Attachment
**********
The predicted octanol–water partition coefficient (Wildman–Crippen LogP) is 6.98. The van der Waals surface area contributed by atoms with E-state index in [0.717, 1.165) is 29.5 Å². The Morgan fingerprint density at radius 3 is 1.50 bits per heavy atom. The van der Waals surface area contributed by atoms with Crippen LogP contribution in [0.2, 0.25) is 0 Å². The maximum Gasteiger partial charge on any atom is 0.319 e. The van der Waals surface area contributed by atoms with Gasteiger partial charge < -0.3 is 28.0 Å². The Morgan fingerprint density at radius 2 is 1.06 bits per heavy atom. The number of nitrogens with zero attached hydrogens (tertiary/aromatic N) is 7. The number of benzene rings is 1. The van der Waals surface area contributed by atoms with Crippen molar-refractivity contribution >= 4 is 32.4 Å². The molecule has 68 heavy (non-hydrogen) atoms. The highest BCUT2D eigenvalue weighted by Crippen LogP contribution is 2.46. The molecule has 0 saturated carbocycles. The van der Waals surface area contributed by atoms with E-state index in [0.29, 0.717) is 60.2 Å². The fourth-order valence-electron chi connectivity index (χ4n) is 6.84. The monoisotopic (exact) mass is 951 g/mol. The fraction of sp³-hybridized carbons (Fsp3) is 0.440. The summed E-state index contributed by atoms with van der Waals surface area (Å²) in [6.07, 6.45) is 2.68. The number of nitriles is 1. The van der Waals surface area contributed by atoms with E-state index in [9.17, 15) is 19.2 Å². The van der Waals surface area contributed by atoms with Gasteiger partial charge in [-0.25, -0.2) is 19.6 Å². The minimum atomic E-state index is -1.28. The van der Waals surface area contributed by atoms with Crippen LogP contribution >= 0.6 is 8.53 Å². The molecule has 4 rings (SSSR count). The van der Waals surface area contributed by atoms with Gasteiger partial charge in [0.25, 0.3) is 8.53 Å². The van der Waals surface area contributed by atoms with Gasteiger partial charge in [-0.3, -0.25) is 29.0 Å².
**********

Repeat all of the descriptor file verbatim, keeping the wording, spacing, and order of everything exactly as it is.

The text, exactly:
The predicted octanol–water partition coefficient (Wildman–Crippen LogP) is 6.98. The van der Waals surface area contributed by atoms with E-state index in [0.717, 1.165) is 29.5 Å². The Morgan fingerprint density at radius 3 is 1.50 bits per heavy atom. The van der Waals surface area contributed by atoms with Crippen LogP contribution in [0.2, 0.25) is 0 Å². The maximum Gasteiger partial charge on any atom is 0.319 e. The van der Waals surface area contributed by atoms with Gasteiger partial charge < -0.3 is 28.0 Å². The Morgan fingerprint density at radius 2 is 1.06 bits per heavy atom. The number of nitrogens with zero attached hydrogens (tertiary/aromatic N) is 7. The number of benzene rings is 1. The van der Waals surface area contributed by atoms with Crippen molar-refractivity contribution >= 4 is 32.4 Å². The molecule has 68 heavy (non-hydrogen) atoms. The highest BCUT2D eigenvalue weighted by Crippen LogP contribution is 2.46. The molecule has 0 saturated carbocycles. The van der Waals surface area contributed by atoms with E-state index in [0.29, 0.717) is 60.2 Å². The fourth-order valence-electron chi connectivity index (χ4n) is 6.84. The monoisotopic (exact) mass is 951 g/mol. The fraction of sp³-hybridized carbons (Fsp3) is 0.440. The summed E-state index contributed by atoms with van der Waals surface area (Å²) in [6.07, 6.45) is 2.68. The number of nitriles is 1. The van der Waals surface area contributed by atoms with E-state index in [9.17, 15) is 19.2 Å². The van der Waals surface area contributed by atoms with Gasteiger partial charge in [-0.25, -0.2) is 19.6 Å². The minimum atomic E-state index is -1.28. The van der Waals surface area contributed by atoms with Crippen LogP contribution >= 0.6 is 8.53 Å². The molecule has 4 rings (SSSR count). The van der Waals surface area contributed by atoms with Gasteiger partial charge in [0.25, 0.3) is 8.53 Å². The van der Waals surface area contributed by atoms with Gasteiger partial charge in [-0.3, -0.25) is 29.0 Å².